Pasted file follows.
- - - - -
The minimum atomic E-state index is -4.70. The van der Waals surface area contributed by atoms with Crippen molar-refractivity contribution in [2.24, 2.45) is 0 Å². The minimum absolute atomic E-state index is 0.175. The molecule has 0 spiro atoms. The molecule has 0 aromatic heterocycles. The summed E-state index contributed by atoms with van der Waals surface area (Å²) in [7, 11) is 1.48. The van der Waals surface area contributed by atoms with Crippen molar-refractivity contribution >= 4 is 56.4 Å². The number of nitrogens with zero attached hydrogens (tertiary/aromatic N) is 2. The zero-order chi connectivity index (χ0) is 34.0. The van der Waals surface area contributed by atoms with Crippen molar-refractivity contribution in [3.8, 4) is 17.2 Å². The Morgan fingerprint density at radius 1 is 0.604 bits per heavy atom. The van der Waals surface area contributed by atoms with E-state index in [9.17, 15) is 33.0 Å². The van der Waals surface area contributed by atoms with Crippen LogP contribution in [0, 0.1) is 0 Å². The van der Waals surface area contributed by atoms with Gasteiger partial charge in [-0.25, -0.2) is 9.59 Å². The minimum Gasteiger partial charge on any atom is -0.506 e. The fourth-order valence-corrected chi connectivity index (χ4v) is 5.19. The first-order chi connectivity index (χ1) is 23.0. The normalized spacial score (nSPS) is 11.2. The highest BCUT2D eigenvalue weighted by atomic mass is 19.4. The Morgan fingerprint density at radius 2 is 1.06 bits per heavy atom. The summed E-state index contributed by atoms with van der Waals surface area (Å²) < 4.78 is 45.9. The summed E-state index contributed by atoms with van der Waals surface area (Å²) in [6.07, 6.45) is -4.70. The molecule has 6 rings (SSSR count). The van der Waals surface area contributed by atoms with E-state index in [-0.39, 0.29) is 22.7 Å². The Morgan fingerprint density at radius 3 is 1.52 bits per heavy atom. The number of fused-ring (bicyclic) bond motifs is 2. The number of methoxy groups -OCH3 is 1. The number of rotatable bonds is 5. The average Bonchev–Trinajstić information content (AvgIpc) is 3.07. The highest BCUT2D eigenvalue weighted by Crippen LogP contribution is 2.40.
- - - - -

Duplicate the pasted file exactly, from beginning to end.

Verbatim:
The minimum atomic E-state index is -4.70. The van der Waals surface area contributed by atoms with Crippen molar-refractivity contribution in [2.24, 2.45) is 0 Å². The minimum absolute atomic E-state index is 0.175. The molecule has 0 spiro atoms. The molecule has 0 aromatic heterocycles. The summed E-state index contributed by atoms with van der Waals surface area (Å²) in [7, 11) is 1.48. The van der Waals surface area contributed by atoms with Crippen molar-refractivity contribution >= 4 is 56.4 Å². The number of nitrogens with zero attached hydrogens (tertiary/aromatic N) is 2. The zero-order chi connectivity index (χ0) is 34.0. The van der Waals surface area contributed by atoms with Crippen molar-refractivity contribution in [3.8, 4) is 17.2 Å². The Morgan fingerprint density at radius 1 is 0.604 bits per heavy atom. The van der Waals surface area contributed by atoms with E-state index in [9.17, 15) is 33.0 Å². The van der Waals surface area contributed by atoms with Crippen LogP contribution in [0, 0.1) is 0 Å². The van der Waals surface area contributed by atoms with Gasteiger partial charge in [-0.25, -0.2) is 9.59 Å². The minimum Gasteiger partial charge on any atom is -0.506 e. The fourth-order valence-corrected chi connectivity index (χ4v) is 5.19. The first-order chi connectivity index (χ1) is 23.0. The normalized spacial score (nSPS) is 11.2. The highest BCUT2D eigenvalue weighted by atomic mass is 19.4. The Morgan fingerprint density at radius 2 is 1.06 bits per heavy atom. The summed E-state index contributed by atoms with van der Waals surface area (Å²) < 4.78 is 45.9. The summed E-state index contributed by atoms with van der Waals surface area (Å²) in [6.07, 6.45) is -4.70. The molecule has 6 rings (SSSR count). The van der Waals surface area contributed by atoms with E-state index in [-0.39, 0.29) is 22.7 Å². The Morgan fingerprint density at radius 3 is 1.52 bits per heavy atom. The number of fused-ring (bicyclic) bond motifs is 2. The number of methoxy groups -OCH3 is 1. The number of rotatable bonds is 5. The average Bonchev–Trinajstić information content (AvgIpc) is 3.07. The highest BCUT2D eigenvalue weighted by Crippen LogP contribution is 2.40.